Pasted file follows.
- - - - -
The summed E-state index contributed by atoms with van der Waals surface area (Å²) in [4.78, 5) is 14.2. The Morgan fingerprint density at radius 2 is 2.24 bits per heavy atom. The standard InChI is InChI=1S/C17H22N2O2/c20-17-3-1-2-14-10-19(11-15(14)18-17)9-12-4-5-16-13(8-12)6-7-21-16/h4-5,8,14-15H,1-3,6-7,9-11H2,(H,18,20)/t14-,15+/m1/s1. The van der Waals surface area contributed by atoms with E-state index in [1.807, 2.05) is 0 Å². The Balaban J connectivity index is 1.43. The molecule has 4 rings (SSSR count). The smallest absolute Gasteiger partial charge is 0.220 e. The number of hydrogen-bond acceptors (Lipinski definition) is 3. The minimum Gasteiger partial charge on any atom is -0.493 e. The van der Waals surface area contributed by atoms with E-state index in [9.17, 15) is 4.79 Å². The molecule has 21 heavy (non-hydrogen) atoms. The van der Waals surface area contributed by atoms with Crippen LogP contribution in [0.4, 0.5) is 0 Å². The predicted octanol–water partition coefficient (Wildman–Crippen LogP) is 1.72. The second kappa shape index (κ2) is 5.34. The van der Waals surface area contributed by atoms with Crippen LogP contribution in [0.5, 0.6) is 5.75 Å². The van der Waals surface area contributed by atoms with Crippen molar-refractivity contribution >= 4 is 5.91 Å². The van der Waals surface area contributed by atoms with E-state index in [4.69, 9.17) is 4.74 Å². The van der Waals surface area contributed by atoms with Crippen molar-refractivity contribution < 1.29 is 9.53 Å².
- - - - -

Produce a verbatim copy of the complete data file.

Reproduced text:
The summed E-state index contributed by atoms with van der Waals surface area (Å²) in [4.78, 5) is 14.2. The Morgan fingerprint density at radius 2 is 2.24 bits per heavy atom. The standard InChI is InChI=1S/C17H22N2O2/c20-17-3-1-2-14-10-19(11-15(14)18-17)9-12-4-5-16-13(8-12)6-7-21-16/h4-5,8,14-15H,1-3,6-7,9-11H2,(H,18,20)/t14-,15+/m1/s1. The van der Waals surface area contributed by atoms with E-state index in [1.807, 2.05) is 0 Å². The Balaban J connectivity index is 1.43. The molecule has 4 rings (SSSR count). The smallest absolute Gasteiger partial charge is 0.220 e. The number of hydrogen-bond acceptors (Lipinski definition) is 3. The minimum Gasteiger partial charge on any atom is -0.493 e. The van der Waals surface area contributed by atoms with E-state index in [9.17, 15) is 4.79 Å². The molecule has 21 heavy (non-hydrogen) atoms. The van der Waals surface area contributed by atoms with Crippen LogP contribution in [0.4, 0.5) is 0 Å². The predicted octanol–water partition coefficient (Wildman–Crippen LogP) is 1.72. The second kappa shape index (κ2) is 5.34. The van der Waals surface area contributed by atoms with Crippen LogP contribution in [0.5, 0.6) is 5.75 Å². The van der Waals surface area contributed by atoms with Crippen molar-refractivity contribution >= 4 is 5.91 Å². The van der Waals surface area contributed by atoms with E-state index in [4.69, 9.17) is 4.74 Å². The van der Waals surface area contributed by atoms with Crippen molar-refractivity contribution < 1.29 is 9.53 Å².